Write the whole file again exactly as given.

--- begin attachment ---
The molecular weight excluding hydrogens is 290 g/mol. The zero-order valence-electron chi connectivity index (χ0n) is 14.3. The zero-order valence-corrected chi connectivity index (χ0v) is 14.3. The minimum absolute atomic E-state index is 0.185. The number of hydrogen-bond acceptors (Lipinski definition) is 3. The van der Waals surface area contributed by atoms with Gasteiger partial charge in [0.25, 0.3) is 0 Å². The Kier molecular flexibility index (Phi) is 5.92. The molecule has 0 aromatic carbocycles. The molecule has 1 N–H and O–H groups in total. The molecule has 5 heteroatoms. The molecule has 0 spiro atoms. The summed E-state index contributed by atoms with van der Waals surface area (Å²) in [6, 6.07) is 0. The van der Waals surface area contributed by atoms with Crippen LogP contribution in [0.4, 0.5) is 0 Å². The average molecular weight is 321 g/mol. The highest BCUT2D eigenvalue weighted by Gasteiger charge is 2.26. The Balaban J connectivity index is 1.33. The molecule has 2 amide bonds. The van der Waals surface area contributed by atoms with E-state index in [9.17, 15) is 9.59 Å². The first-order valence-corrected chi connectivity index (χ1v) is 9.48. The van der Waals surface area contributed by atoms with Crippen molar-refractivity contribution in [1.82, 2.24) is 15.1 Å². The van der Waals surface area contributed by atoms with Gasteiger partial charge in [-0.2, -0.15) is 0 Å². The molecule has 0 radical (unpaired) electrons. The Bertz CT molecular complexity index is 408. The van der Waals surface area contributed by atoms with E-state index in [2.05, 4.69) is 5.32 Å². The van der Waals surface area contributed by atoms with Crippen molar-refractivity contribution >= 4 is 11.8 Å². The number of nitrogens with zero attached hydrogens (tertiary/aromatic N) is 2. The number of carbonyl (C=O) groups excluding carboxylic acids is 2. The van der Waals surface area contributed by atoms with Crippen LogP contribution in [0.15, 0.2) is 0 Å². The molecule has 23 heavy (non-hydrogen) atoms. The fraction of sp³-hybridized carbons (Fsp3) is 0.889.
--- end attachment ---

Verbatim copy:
The molecular weight excluding hydrogens is 290 g/mol. The zero-order valence-electron chi connectivity index (χ0n) is 14.3. The zero-order valence-corrected chi connectivity index (χ0v) is 14.3. The minimum absolute atomic E-state index is 0.185. The number of hydrogen-bond acceptors (Lipinski definition) is 3. The van der Waals surface area contributed by atoms with Gasteiger partial charge in [0.25, 0.3) is 0 Å². The Kier molecular flexibility index (Phi) is 5.92. The molecule has 0 aromatic carbocycles. The molecule has 1 N–H and O–H groups in total. The molecule has 5 heteroatoms. The molecule has 0 spiro atoms. The summed E-state index contributed by atoms with van der Waals surface area (Å²) in [6, 6.07) is 0. The van der Waals surface area contributed by atoms with Crippen LogP contribution in [0.4, 0.5) is 0 Å². The average molecular weight is 321 g/mol. The highest BCUT2D eigenvalue weighted by Gasteiger charge is 2.26. The Balaban J connectivity index is 1.33. The molecule has 2 amide bonds. The van der Waals surface area contributed by atoms with E-state index in [9.17, 15) is 9.59 Å². The first-order valence-corrected chi connectivity index (χ1v) is 9.48. The van der Waals surface area contributed by atoms with Crippen molar-refractivity contribution in [1.82, 2.24) is 15.1 Å². The van der Waals surface area contributed by atoms with Gasteiger partial charge in [-0.2, -0.15) is 0 Å². The molecule has 0 radical (unpaired) electrons. The Bertz CT molecular complexity index is 408. The van der Waals surface area contributed by atoms with E-state index in [2.05, 4.69) is 5.32 Å². The van der Waals surface area contributed by atoms with Crippen molar-refractivity contribution >= 4 is 11.8 Å². The number of nitrogens with zero attached hydrogens (tertiary/aromatic N) is 2. The number of carbonyl (C=O) groups excluding carboxylic acids is 2. The van der Waals surface area contributed by atoms with Crippen LogP contribution in [0.15, 0.2) is 0 Å². The molecule has 23 heavy (non-hydrogen) atoms. The fraction of sp³-hybridized carbons (Fsp3) is 0.889.